Tester’s opponent, Matt Rosendale, 58, a Kavanaugh supporter from the start, is a Maryland transplant and graduate of Chesapeake College, who came to Montana in 2002. He was elected to a Montana House of Representatives seat in 2010 and a State Senate seat in 2012. Rosendale currently serves as Montana State Auditor, a job he was just elected to in 2016. He initially moved a successful real estate career to Montana, where he now resides with his wife on a ranch near Glendive in the eastern part of the state. The ranch is an object of “All hat, no cattle” derision from the Tester camp because it’s a residence rather than a working livestock operation. Indeed, Montana Democrats like to portray Rosendale as a carpetbagger with shady business dealings in his past, but he seems to have well established himself in the political life of the state in a relatively short time.
Early on, the polls had the two-term incumbent Tester ahead by double digits. Some are now tightening to within the margin of error a little more than a month before Election Day. One recent poll has Rosendale actually ahead of Tester. This may be due to the fact that President Trump has devoted two stops (recent visits to Great Falls and Billings) of his 40-date “Motivate-the-Republican-Base 2018 Tour” to assist the GOP insurgent’s campaign. The president is especially critical of Tester due to the latter’s smear of ex-White House physician Dr. Ronny Jackson, who had been Trump’s ill-fated nominee to replace David Shulkin as Secretary of Veterans Affairs. Tester accused Jackson of professional mismanagement and drunkenness while on administration business, though the Secret Service cleared Jackson of the latter charge.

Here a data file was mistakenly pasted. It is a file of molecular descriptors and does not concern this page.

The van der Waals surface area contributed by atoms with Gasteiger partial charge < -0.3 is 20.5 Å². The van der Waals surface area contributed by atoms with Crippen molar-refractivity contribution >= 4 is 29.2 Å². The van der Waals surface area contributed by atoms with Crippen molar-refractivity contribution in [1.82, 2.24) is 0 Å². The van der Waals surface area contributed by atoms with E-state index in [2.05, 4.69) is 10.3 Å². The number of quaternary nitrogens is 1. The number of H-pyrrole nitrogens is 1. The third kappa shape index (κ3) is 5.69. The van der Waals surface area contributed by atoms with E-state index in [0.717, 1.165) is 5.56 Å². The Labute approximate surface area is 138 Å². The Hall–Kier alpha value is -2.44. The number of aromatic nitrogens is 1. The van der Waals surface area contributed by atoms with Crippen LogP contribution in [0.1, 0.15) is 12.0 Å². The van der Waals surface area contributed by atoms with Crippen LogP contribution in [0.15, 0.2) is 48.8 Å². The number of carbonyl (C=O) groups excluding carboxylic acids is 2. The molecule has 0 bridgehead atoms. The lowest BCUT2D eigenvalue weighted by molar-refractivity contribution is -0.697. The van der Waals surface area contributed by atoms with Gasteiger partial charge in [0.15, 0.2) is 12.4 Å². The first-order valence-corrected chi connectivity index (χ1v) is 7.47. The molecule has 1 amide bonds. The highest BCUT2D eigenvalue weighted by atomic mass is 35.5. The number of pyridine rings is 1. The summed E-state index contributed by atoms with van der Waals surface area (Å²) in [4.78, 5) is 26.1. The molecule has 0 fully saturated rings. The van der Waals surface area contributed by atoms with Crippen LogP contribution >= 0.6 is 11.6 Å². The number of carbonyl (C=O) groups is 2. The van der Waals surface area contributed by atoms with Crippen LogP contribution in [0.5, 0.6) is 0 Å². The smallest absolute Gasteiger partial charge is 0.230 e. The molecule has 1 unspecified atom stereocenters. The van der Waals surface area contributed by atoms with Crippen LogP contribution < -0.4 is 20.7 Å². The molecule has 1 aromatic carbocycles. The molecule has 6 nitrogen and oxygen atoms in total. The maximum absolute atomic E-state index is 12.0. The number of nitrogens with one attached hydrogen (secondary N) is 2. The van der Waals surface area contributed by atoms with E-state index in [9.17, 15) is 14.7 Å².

I pick up three Montana television stations here in Salmon, Idaho, and as always, election year political ads are ugly. According to the Rosendale campaign, Tester is a Schumer-Pelosi liberal who has enriched himself as a Washington swamp creature after initially running two terms ago as a candidate touting fiscal accountability, and “immune” from K Street influence. Though a recent AP story marks Tester as occupying the number one slot for Senate campaign lobbyist donations in 2018 at $394,478. In one ad there is a shot of Tester’s DC home, which seems to resemble a small castle. Rosendale, on the other hand, is depicted by the Tester campaign as an underhanded ex-real estate developer (shades of Trump), who wants to close off access to public lands in Montana to the detriment of regular citizens who have a right to enjoy such recreational pastimes as hunting, fishing, and hiking. Rosendale is also attacked by typical liberal fearmongering about cutting social services to vulnerable children and the elderly, etc.